Update: New Info On Citation Go-Around At San Diego Int’l Airport


Last Friday (Aug. 11), a Cessna Citation XLS business jet executed a go-around at San Diego International Airport (Lindbergh Field—KSAN) after it had been cleared to land from 5 miles out on the RNAV (GPS) Y approach to Runway 27. But recordings show the controller had also instructed a Boeing 737 to line up and wait on the same runway. The 737 was lined up at the full-length approach end of Runway 27, which is 9,400 feet long but has a 1,810-foot displaced threshold for landing aircraft. The FAA reported: “The controller had previously cleared the Citation to land on Runway 27 and then instructed Southwest Flight 2493 to taxi onto that runway and wait for instructions to depart. The facility’s automated surface surveillance system alerted the controller about the developing situation.”

Audiotapes of the ATC communications confirm the clearances issued for both aircraft. But the recordings also show that, as they neared the airport, the crew of the Citation attempted to call the tower to confirm the landing clearance. But the initial call was blocked by a conversation between the controller and another taxiing aircraft about an amended clearance. After the Citation crew got even closer and asked again about its landing clearance, the controller urgently instructed them to go around. The FAA estimates the Citation came within 100 feet of the 737 as it overflew the runway.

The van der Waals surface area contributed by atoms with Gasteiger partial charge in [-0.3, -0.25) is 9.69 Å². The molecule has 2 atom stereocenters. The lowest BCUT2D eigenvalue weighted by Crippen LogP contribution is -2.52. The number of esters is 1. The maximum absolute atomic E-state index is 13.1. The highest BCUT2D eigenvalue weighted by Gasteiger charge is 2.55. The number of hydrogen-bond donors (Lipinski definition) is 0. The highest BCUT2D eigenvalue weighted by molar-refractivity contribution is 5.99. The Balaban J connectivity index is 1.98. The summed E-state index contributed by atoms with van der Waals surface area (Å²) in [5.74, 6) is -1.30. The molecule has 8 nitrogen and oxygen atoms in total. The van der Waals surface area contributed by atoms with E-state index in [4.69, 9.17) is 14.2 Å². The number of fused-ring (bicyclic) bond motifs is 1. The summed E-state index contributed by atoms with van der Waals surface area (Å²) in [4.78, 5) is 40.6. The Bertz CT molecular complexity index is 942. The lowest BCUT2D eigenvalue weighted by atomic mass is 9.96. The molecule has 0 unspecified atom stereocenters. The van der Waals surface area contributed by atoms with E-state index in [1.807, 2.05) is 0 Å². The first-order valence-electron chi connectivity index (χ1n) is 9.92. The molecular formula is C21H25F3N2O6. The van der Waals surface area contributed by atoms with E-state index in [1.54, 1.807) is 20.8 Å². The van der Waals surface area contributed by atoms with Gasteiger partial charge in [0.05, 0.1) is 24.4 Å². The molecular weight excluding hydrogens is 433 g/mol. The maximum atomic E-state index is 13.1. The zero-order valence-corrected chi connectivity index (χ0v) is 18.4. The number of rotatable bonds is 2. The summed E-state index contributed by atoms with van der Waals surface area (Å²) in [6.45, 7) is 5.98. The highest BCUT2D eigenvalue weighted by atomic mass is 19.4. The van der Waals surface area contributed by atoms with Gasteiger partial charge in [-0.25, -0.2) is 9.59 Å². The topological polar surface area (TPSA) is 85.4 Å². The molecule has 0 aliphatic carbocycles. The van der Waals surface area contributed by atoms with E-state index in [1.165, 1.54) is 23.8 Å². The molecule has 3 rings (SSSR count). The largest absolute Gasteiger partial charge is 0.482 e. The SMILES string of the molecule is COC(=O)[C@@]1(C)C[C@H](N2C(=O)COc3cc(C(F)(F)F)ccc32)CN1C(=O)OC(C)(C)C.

After the Citation passed overhead, the controller directed the Southwest 737 to exit the runway as there was an Alaska Airlines aircraft on a 2-mile final for the same runway. The Citation XLS was redirected to approach control for a return to the airport for landing and the Southwest flight departed uneventfully about 10 minutes later.

Mark Phelps
Mark Phelps is a senior editor at AVweb. He is an instrument rated private pilot and former owner of a Grumman American AA1B and a V-tail Bonanza.

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  1. There’s got’a be a better way. Would love to see a guy like Elon Musk take a look at present day ATC and do a total revamp.

    • Now that’s funny… For $19/mo, you get “Takeoff blue” which makes your takeoff request appear higher in the queue. You won’t actually request clearance for takeoff or landing, instead you’ll get “cleared to X” and all airport IDs will be replaced with “X”. Also, airports will now be “free speech zones” where anyone with a monster truck and a 6 pack will be allowed to do donuts on the runway while you’re trying to land because they paid $19/mo. All air traffic controllers will be required to make 420 and sex jokes in order to keep their jobs. He’ll be goaded into buying the FAA for $100B, fire everyone, then figure out that air traffic controllers and certification inspectors actually do something–who knew.

      Yeah, can’t wait for Musk to “help” here.

    • Elmo is busy destroying Twitter (or whatever he’s calling it now), building cars that spontaneously combust, and itching for childish fights with his fellow billionaires. We don’t need him making ATC worse.

  2. With that long-distance displaced threshold, could the Citation have landed normally over the top of the 737? (I admit that the vertical stabilizer of a Boeing makes a heck of a 50′ obstacle.
    Even if it’s more like 40′.)

  3. I must be getting old. I can’t be the only one that says “Goll Dang it” when they clear someone to line up and wait when we’re inside the FAF approaching 1,000′.

    Kudos to the Citation crew.